Funke Media Office, Essen, Germany
The Funke Media Group headquartered in Essen, Germany, initiated a new corporate headquarters construction project to accommodate around 1,000 employees at an important traffic junction in the city center. The three building complex includes a total area of 398,265 ft² in addition to a 300 car parking garage.
KK Berliner Platz 1 Entwicklungsgesellschaft mbH & Co. KG
Rüttenscheider Straße 62
45130 Essen, Germany
|General Contractors - Joint Venture||
AllesWirdGut Architektur ZT GmbH, Vienna, Austria
FCP - Fritsch, Chiari & Partner ZT GmbH
(Structural Engineering, Project Management, Vibration Analysis)
Model Data (with Bored Piles)
For this award winning architectural project, FCP was hired as the general contractor in a joint venture with AllesWirdGut Architektur. Construction began at the end of 2015 with completion in January 2019.
The Funke Media office includes an elongated double structure with a connecting bridge tunnel as well as a circular media tower with a supplementary steel structure and media facade. The buildings with 6 to 7 above-ground stories are designed as a framed structure consisting of reinforced concrete flat slabs, columns and shear walls in the access zones.
The unique architectural design elements are the V-shaped columns at the double structure ground floor. The SB3 quality V-shaped columns give the impression of a "floating" monolithic structure on this open story. For this design, the V-shaped columns intersect the building’s orthogonal support beams which required massive steel components. Additionally, the columns’ reinforcement, their connections, and reaching the concrete design strength class C50/60 was an extremely complex challenge. To tackle this issue, the building company created a preliminary design of the V-shaped columns to determine potential issues (formwork, reinforcement installation, concrete compaction, etc.) and a design plan for optimal results.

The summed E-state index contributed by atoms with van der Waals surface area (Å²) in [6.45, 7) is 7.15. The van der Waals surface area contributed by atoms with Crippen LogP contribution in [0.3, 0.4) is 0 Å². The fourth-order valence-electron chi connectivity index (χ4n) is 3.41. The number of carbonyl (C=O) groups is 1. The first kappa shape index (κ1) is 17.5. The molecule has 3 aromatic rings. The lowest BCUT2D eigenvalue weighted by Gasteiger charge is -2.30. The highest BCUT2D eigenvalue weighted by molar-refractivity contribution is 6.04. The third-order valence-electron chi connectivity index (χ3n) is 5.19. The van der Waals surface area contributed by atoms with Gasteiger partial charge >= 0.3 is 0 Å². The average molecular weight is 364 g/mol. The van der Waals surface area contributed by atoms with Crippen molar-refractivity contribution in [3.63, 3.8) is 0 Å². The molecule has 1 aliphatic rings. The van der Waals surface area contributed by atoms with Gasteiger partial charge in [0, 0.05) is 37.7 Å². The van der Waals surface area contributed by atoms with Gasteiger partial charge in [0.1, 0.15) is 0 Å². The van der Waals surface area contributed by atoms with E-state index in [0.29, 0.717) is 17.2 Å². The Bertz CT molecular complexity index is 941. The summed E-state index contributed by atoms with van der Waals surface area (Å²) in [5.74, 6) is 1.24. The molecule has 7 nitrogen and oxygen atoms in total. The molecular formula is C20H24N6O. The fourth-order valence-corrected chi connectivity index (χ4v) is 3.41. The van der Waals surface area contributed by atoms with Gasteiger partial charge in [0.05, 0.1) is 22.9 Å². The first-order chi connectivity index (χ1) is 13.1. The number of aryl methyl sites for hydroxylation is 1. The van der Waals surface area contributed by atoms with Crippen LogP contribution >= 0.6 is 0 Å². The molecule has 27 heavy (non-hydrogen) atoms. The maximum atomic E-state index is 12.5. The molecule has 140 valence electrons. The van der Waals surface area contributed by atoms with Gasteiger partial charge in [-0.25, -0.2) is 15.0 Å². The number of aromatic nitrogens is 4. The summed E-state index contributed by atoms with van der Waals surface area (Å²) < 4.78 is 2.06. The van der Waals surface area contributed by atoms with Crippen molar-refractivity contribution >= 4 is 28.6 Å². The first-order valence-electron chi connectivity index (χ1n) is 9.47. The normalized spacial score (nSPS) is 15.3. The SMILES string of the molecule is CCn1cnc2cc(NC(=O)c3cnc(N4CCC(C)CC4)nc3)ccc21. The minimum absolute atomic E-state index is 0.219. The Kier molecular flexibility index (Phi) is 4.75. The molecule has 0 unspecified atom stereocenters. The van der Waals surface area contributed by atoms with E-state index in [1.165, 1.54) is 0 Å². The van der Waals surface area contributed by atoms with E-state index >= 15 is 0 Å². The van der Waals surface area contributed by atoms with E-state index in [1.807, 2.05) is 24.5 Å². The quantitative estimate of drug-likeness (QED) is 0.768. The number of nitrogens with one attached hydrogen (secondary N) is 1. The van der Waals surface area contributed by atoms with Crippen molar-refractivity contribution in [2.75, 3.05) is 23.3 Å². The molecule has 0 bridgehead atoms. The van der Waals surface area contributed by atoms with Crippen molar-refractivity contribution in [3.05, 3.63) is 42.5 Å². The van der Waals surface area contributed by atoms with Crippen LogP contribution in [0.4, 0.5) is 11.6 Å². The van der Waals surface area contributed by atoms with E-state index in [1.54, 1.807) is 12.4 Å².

A shallow subway structure (tunnel and emergency exit) located under the building posed another technical challenge. A combined pile-raft foundation (KPP) was needed to meet the allowable soil pressure and more importantly, to minimize building settlement. To limit settlement, the 47 in. diameter bored piles along the subway structure (soil covering only 3 ft from the lower edge of the floor slab) were extended to a rigid soil layer depth to serve as a "rigid abutment". Regular (nightly) survey control work in the subway tunnel monitored settlement calculations. To prevent vibration, measures were taken close to the emergency exit.
The foundation as well as the complexity of the supporting structure were particular challenges in both the planning and design phases. This required advanced engineering knowledge to minimize construction time and costs.
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